You seem to have no such problem. “Put it down.” You take a step towards him as if the gun doesn’t concern you much. “You’re behaving like an idiot. You’re not going to shoot me.”

You may know Ethan a lot better than I do, but I don’t think this is the right approach. I have a pretty good track record of assessing people on the fly – very useful when going off with random tricks – and it’s obvious to me that this guy’s not in his right mind. It’s all there in his wild stare, clenched jaw and white-knuckled fingers. Maybe you can’t see it because of your familiarity or maybe you think you can talk him off the ledge. Maybe you could, but not taking him seriously isn’t the way.

“I’ve no intention of shooting you,” Ethan grits out. The barrel of the gun, which has dropped slightly, comes up again, pointing straight at me and the only reason I manage to move is because you do.

No!” You sound more desperate than Ethan looks and step sideways in front of me. Maybe you really believe that he would never harm you, or maybe your inflated ego makes you think you’re bulletproof, but you actually try to shield me from the gun.

I feel your ‘no’ echoed by one of my own in my head. All I can think of at this very moment is you and that I can’t let any harm come to you. So I grab you by the shoulders to push you sideways, out of the way. At least that’s what I’m trying to do but the gun goes off before I succeed and I suddenly feel as if everything has gone into slow motion.

A gunshot in a small confined space is nothing like it’s on TV. It’s extremely noisy. My ears are ringing loudly enough to drown out all other sounds. Ethan looks strangely surprised as if he wasn’t the one who pulled the trigger or he hadn’t really meant to do it after all. I see shock register on his face before he drops the weapon and runs off towards the back of the house and I half expect to get hit as the gun hits the floor. But it just skitters a few inches and comes to rest there, looking like a harmless piece of metal, now that it’s no longer in someone’s hand. I hate guns, always have.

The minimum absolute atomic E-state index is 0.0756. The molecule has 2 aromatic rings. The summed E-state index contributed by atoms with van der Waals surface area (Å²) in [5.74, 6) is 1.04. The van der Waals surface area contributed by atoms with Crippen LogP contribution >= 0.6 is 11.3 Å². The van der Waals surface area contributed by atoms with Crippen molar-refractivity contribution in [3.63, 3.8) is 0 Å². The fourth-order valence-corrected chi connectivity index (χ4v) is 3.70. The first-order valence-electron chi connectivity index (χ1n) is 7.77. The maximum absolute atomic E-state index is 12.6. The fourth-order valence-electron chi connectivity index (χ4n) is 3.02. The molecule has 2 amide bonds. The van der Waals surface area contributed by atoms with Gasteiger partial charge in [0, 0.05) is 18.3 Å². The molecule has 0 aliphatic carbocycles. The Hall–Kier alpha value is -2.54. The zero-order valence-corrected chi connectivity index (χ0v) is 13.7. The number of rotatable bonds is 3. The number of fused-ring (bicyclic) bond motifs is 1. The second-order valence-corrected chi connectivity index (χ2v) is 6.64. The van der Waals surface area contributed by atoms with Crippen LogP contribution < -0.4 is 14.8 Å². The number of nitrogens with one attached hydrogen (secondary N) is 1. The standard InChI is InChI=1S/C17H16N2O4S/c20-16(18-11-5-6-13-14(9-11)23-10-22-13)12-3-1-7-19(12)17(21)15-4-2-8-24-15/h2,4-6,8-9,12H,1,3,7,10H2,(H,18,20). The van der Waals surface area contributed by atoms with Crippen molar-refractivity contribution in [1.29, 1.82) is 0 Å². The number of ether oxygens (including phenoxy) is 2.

Nothing’s quite real at the moment because there’s no sound. I can’t hear the gun hitting the floor, so I have to watch it until it comes to a stop to be sure it hasn’t gone off again. Because Ethan soundlessly disappears from view, I keep my eyes on the doorway in case he decides to come back and finish what he’s started. If I don’t look that way, I wouldn’t find out until it’s too late and that’s incredibly worrying under the circumstances. I should go and retrieve the gun, just to be safe.

But I’m holding you in my arms because you kind of staggered backwards into me when the shot rang out. At first I think you were just surprised by the noise – it certainly made me jump – but then you feel a little heavy, sagging not with relief but weakness. My hand, which instinctively grabbed on to you when you moved against me, feels warm and wet all of a sudden.

“No, no, no, no, no, don’t do this.” I can hear my own voice now, if nothing else yet, but it’s muffled, contained in my skull, like I’m under water. Your weight on me increases to such an extent that I’m aware I’m holding you up. Gently, I lower you down onto the floor so I can take a look at you. Your eyes are wide and I can see your breathing going staccato. You look like you’re going into shock.